By radioisotopes or radiation, we generally mean some extraordinary type of energy or rays, which is emitted by radioactive isotopes. Such rays are alpha (α), beta (β) and gamma (γ), which are invisible, spontaneous and penetrating. These rays are generally harmful for all living beings and their presence can be easily detected with the help of the some latest monitoring devices such as Geiger Muller or Scintillation Counters and Gamma Survey Meter etc. These instruments are used for the detection of even the minutest quantity of radioactive elements present anywhere on the earth surface. Thus, this new tiny tool (radioactivity) is proving very helpful in several fields including agriculture. At present, the radioactive isotopes and radiation that have become available as by-product of nuclear reactors are of greater importance to agriculture. Their contributions to food and agriculture is indirect, but nevertheless of immense potential.
Synthetic biology technology has many potential applications, including designing bacteria that can detect chemical or biological agent signatures, engineering bacteria that can clean up environmental pollutants, and engineering organisms or compounds that can diagnose disease or fix faulty genes. Although initial efforts are focused on microbial cells, some synthetic biologists imagine a day when they will be able to pro-
Using Radioisotopes in Microbiology.
Bioprospecting is the search for previously unrecognized, naturally occurring, biological diversity that may serve as a source of material for use in medicine, agriculture, and industry. These materials include genetic blueprints (DNA and RNA sequences), proteins and complex biological compounds, and intact organisms themselves. Humans have been exploiting naturally-derived products for thousands of years. Even as high-throughput technologies like combinatorial chemistry, described above, have practically revolutionized drug discovery, modern therapeutics is still largely dependent on compounds derived from natural products. Excluding biologics (products made from living organisms), 60 percent of drugs approved by the Food and Drug Administration and pre-new drug application candidates between 1989 and 1995 were of natural origin. Between 1983 and 1994, over 60 percent of all approved cancer drugs and cancer drugs at the pre-new drug application stage and 78 percent of all newly approved antibacterial agents were of natural origin. Taxol, the world’s first billion-dollar anticancer drug, is derived from the yew tree. Artemisinin, one of the most promising new drugs for the treatment of malaria, was discovered as a natural product of a fernlike weed in China called sweet wormwood. And aspirin—arguably one of the best known and most universally used medicines—is derived from salicin, a glycoside found in many species in the plant genera Salix and Populus.
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This field is rapidly evolving, with the computational tools still in an immature state and inadequate for handling the reams of data derived from microarray assays and their functional correlates. Unconventional means of recording experimental results and conveying them rapidly to others in the field using an Internet-based approach are being pursued in an effort to manage the scale of data collection and analysis required for this effort. Whereas scientists previously may have examined only a single facet of a signal transduction pathway involved, for example, in control of a cellular response to infection, they are now looking more broadly at the effect of a particular stimulus on multiple different pathways, including what happens at common nodes and the counter-regulatory pathways that are activated in response to a particular signal. They are coming to realize that many novel molecular mechanisms are involved in controlling these signaling pathways, not only phosphorylation and kinase activation as classically recognized in signal transduction but also specific protein conformational changes, the translocation of proteins to different cellular compartments, proteolytic cleavage of signaling partners and latent transcription factors, and the binding and release of modulatory proteins from key signaling intermediates. A similar multiplicity of mechanisms exists within the extracellular regulatory networks, that must ultimately take their cues from intracellular events. In all of these signaling networks, tremendous specificity of responses stems from the timing, duration, amplitude, and type of signal generated and the pathways from which it emanates. At present, perhaps it could be said that while the magnitude and nature of the challenge posed by systems biology are increasingly well recognized, it remains unclear exactly how these challenges will be met, or how successful such attempts to do so will be.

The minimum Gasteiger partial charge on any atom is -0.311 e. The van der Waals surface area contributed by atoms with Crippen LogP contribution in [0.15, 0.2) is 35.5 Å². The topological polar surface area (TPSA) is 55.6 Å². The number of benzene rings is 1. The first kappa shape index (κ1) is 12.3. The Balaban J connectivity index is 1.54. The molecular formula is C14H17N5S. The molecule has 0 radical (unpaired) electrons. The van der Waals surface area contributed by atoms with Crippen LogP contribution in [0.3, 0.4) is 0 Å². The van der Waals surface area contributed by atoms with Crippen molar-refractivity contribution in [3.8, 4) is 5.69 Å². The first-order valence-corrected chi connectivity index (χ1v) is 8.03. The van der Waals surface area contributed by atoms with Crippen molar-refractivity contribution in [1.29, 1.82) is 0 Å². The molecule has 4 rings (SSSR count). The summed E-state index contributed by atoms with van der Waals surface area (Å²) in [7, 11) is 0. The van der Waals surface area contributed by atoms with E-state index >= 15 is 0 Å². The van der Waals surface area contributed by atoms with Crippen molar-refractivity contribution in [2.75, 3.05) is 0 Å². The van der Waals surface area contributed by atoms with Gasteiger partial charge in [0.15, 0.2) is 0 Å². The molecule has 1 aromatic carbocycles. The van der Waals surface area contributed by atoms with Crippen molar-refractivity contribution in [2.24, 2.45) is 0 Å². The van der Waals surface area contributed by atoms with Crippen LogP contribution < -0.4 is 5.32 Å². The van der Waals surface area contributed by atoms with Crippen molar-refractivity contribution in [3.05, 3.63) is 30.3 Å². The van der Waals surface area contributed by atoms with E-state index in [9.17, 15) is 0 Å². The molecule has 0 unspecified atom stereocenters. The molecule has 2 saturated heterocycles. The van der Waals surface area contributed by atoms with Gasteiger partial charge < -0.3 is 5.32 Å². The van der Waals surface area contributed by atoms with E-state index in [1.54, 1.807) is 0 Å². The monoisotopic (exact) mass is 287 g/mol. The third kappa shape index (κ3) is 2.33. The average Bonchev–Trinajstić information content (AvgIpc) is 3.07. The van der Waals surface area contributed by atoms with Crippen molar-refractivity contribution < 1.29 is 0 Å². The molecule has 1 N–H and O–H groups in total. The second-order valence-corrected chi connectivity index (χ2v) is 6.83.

Radioactive Carbon in the Study of Photosynthesis
A computational perspective or metaphor on biology applies the intellectual constructs of computer science and information technology as ways of coming to grips with the complexity of biological phenomena that can be regarded as performing information processing in different ways. This perspective is a source for information and computing abstractions that can be used to interpret and understand biological mechanisms and function. Because both computing and biology are concerned with function, information and computing abstractions can provide well-understood constructs that can be used to characterize the biological function of interest. Further, they may well provide an alternative and more appropriate language and set of abstractions for representing biological interactions, describing biological phenomena, or conceptualizing some characteristics of biological systems.